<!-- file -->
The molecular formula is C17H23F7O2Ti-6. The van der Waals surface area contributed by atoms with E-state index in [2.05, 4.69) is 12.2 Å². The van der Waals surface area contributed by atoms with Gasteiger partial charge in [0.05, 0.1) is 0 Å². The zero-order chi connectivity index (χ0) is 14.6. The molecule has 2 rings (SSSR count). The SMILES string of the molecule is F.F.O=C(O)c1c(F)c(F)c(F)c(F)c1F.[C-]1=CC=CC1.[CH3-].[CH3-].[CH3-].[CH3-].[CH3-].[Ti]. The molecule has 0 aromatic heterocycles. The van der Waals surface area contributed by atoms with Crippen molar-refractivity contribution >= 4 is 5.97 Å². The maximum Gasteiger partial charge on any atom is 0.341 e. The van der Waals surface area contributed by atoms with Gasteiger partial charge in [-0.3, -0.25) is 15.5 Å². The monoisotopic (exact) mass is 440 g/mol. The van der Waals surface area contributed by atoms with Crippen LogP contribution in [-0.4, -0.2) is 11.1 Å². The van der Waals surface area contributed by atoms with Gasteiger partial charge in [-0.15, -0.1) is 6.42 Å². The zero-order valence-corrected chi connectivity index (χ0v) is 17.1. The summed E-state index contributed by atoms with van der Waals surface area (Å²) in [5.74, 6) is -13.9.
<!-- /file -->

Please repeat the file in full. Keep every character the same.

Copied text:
The molecular formula is C17H23F7O2Ti-6. The van der Waals surface area contributed by atoms with E-state index in [2.05, 4.69) is 12.2 Å². The van der Waals surface area contributed by atoms with Gasteiger partial charge in [0.05, 0.1) is 0 Å². The zero-order chi connectivity index (χ0) is 14.6. The molecule has 2 rings (SSSR count). The SMILES string of the molecule is F.F.O=C(O)c1c(F)c(F)c(F)c(F)c1F.[C-]1=CC=CC1.[CH3-].[CH3-].[CH3-].[CH3-].[CH3-].[Ti]. The molecule has 0 aromatic heterocycles. The van der Waals surface area contributed by atoms with Crippen molar-refractivity contribution >= 4 is 5.97 Å². The maximum Gasteiger partial charge on any atom is 0.341 e. The van der Waals surface area contributed by atoms with Gasteiger partial charge in [-0.3, -0.25) is 15.5 Å². The monoisotopic (exact) mass is 440 g/mol. The van der Waals surface area contributed by atoms with Crippen LogP contribution in [-0.4, -0.2) is 11.1 Å². The van der Waals surface area contributed by atoms with Gasteiger partial charge in [-0.15, -0.1) is 6.42 Å². The zero-order valence-corrected chi connectivity index (χ0v) is 17.1. The summed E-state index contributed by atoms with van der Waals surface area (Å²) in [5.74, 6) is -13.9.